P&Q offers Classic Apple Watch Band in either color matching stainless steel silver for shiny Apple Watches or darker polished black metal to match Space Gray Sport or Space Black Apple Watch models. Picking the silver option can dress up a silver aluminum Apple Watch Sport, although the finish won’t be totally matched. No gold option for you Apple Watch Edition fans out there, but I imagine the polished black finish would look pretty classy.

Compared to Apple’s Classic Buckle strap, Pad & Quill’s Classic Apple Watch Band feels much stiffer before getting worn in and conforming to the shape of your wrist. This makes it feel much more rugged and sturdy in comparison. I did find it noticeably more difficult to initially remove when worn snug, but this quickly became a non-issue after wearing and removing it a few times. From the start, I found it completely comfortable to wear in various contexts: writing at my desk, outside in summer heat during activity, or just sitting idle. No issues with tugging arm hair or irritating skin on contact.

While the metal clasps on Apple’s Classic Buckle band and P&Q’s Classic Band are mostly the same, the latter strap does feature two loops for holding the loose end of the band rather than one. One loop is fixed and boxier while the other loop is adjustable and features Pad & Quill’s signature orange stitching to honor the World Vision organization and add a unique touch. Further adding a one-of-a-kind mark is the artisan’s signature on the top half of the band’s backside; there’s zero visible Pad & Quill branding when wearing Classic Band, but underneath the lower half you’ll find a tasteful company stamp printed in the leather.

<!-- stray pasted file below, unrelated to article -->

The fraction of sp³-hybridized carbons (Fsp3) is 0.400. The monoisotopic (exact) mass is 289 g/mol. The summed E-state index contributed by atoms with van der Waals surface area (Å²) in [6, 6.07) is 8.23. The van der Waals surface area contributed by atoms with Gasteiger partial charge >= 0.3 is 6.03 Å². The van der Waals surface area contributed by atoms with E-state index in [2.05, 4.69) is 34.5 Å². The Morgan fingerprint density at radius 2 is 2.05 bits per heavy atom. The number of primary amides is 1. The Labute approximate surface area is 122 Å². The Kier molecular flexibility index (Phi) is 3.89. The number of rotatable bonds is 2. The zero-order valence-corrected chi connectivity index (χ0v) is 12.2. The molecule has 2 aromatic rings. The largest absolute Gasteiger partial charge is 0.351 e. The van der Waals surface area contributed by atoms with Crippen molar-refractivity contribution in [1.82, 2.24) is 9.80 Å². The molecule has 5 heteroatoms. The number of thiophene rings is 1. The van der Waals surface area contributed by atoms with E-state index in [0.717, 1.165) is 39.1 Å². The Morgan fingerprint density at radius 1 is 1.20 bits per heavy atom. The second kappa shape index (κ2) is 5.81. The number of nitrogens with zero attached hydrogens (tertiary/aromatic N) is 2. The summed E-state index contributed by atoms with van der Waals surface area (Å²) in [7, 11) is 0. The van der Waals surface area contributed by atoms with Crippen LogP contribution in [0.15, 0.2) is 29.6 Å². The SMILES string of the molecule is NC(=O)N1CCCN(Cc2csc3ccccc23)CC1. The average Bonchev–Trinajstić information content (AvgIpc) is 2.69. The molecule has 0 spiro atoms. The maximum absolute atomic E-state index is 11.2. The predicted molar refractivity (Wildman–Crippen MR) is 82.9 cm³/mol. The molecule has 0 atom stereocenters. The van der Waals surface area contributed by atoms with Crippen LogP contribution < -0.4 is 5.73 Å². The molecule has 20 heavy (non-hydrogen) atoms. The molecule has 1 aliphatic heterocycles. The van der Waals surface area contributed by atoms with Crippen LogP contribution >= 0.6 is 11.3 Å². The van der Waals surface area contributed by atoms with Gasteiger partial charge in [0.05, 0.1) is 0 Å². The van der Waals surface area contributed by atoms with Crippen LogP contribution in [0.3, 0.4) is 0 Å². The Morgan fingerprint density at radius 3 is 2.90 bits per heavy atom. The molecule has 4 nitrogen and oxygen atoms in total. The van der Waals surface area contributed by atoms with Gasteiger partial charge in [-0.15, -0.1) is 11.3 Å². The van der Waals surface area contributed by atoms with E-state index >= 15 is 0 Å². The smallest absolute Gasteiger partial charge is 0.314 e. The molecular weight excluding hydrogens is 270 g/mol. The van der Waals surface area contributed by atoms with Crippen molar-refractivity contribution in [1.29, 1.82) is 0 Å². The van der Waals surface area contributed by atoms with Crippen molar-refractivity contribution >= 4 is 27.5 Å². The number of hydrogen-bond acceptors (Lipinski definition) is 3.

Further comparing Classic Band and Classic Buckle, Apple’s version features 12 rectangular notches along the longer strap while Pad & Quill’s holds just 9 circular slots for sizing. With either 42mm band, I have 4 slots open toward the watch; for reference, I use the third slot on the medium 42mm Sport band with 4 open inner slots. With either band, the leather quickly picks up an indention of wear near every slot you frequently use.

Also of note, Pad & Quill’s strap features a more defined width increase toward the watch with the end about as wide as the watch face itself and just barely slimmer than the casing. Personally, I find this makes P&Q’s band feel more substantial with the emphasis near the watch body less on the lugs and more on the leather. This also differentiates Classic Band from Classic Buckle and makes it a much more unique strap compared to Apple’s own leather option.